A unique government-industry research consortium in Germany is producing interesting
new materials technology, including a new silicone adhesive sealant for rapidly
emerging plastic oil plans.
The new adhesives replace solid gaskets, further extending the
significant weight savings (around 40 percent) offered by injection molded
pans, which have been under development in the U.S. and Europe for more than 20
years, but are just now breaking through into major production models.
DuPont and BASF have been leaders in developing plastic oil pans, and
both companies have developed specialized grades of engineering plastics to
meet the demand.
"Our selection of a particularly high-melt flow grade of Zytel
nylon resin meant that we were able to manage the long flow distances at a
comparably low injection pressure and despite some very low wall
thicknesses," says Ralf Franz, development engineer at ElringKlinger, a
German auto supplier.
Ford Motor is now using the first plastic oil pan designed for full
exposure to the road environment and optimized to withstand road chemicals and
stone impacts. A special waffle-design ribbing pattern can take multiple
impacts unlike earlier plastic designs with sacrificial ribs.
BASF joined with Wacker in a Berlin-based research imitative called
INPRO to develop an adhesive so strong that the integrity of the oil pan seal
with aluminum engine blocks works under all common testing conditions. The
tests included storage in oil and in a blow-by medium (a condensate found in
the crankcase of gasoline engines) and thermal shock tests between temperatures
of -40 and 150C.
Removal of the solid gasket and a number of screw joints translates into
cost savings of 20 to 25 percent per oil pan. Importantly, the flange geometry
is free of stresses. Compressive forces can develop when using a vulcanizable
sealant that is formed in place.
The RTV-2 liquid silicone rubber can be easily machine applied, cures at
room temperature, and has excellent resistance to oil, heat and blow-by gases.
With its outstanding adhesive and sealing properties, this rubber grade will
allow innovation in engine design. Its strength derives from an inorganic
backbone that gives silicone elastomers not only greater heat resistance, but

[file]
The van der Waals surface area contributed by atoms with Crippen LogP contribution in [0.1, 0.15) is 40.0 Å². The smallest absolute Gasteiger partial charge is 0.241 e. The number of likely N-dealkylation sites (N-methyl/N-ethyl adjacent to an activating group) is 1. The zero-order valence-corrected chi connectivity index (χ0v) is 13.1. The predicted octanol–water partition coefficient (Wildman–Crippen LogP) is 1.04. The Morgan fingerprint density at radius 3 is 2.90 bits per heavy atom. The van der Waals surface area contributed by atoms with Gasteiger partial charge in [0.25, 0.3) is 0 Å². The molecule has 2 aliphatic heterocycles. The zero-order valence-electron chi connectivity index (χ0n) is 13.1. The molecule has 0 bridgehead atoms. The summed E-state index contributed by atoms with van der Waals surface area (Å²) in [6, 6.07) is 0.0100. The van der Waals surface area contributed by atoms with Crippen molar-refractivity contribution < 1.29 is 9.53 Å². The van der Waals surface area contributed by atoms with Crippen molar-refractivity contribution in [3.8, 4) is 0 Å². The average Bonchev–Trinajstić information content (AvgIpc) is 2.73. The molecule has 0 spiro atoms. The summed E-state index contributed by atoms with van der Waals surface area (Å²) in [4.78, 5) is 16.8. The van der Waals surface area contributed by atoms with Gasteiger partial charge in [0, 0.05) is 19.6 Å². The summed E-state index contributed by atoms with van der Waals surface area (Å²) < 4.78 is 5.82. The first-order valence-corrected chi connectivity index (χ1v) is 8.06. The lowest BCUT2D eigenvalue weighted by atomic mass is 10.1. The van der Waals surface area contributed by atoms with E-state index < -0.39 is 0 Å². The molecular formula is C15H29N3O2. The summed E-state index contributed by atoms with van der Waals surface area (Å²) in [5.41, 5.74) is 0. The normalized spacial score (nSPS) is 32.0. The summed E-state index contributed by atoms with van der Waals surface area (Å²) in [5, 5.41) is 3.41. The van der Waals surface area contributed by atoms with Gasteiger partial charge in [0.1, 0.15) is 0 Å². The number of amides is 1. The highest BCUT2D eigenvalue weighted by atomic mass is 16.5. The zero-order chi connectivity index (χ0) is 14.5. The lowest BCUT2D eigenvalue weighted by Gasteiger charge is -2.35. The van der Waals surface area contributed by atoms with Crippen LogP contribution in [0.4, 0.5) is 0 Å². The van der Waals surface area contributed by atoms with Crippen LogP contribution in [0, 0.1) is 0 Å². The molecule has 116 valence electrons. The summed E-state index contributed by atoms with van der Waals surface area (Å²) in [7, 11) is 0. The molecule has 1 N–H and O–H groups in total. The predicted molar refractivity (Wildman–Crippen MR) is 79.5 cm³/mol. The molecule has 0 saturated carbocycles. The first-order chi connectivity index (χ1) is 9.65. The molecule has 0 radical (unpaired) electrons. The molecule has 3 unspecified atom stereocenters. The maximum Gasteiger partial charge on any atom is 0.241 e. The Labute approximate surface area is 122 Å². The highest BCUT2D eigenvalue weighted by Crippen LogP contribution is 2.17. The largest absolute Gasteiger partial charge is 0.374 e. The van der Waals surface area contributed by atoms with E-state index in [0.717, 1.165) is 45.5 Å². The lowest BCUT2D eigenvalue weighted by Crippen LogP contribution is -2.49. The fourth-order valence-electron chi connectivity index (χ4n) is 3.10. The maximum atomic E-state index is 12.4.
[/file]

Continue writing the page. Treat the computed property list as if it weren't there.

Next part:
also better resistance to weathering, aging and chemicals than organic
INPRO Innovation Society for advanced production systems in the
automotive industry is a joint venture between BASF, Siemens, ThyssenKrupp,
Daimler and Volkswagen. Founded in 1983, the government of Berlin is also a partner.
Truchard will be presented the award at the 2014 Golden Mousetrap Awards ceremony during the co-located events Pacific Design & Manufacturing, MD&M West, WestPack, PLASTEC West, Electronics West, ATX West, and AeroCon.
In a bid to boost the viability of lithium-based electric car batteries, a team at Lawrence Berkeley National Laboratory has developed a chemistry that could possibly double an EV’s driving range while cutting its battery cost in half.
For industrial control applications, or even a simple assembly line, that machine can go almost 24/7 without a break. But what happens when the task is a little more complex? That’s where the “smart” machine would come in. The smart machine is one that has some simple (or complex in some cases) processing capability to be able to adapt to changing conditions. Such machines are suited for a host of applications, including automotive, aerospace, defense, medical, computers and electronics, telecommunications, consumer goods, and so on. This discussion will examine what’s possible with smart machines, and what tradeoffs need to be made to implement such a solution.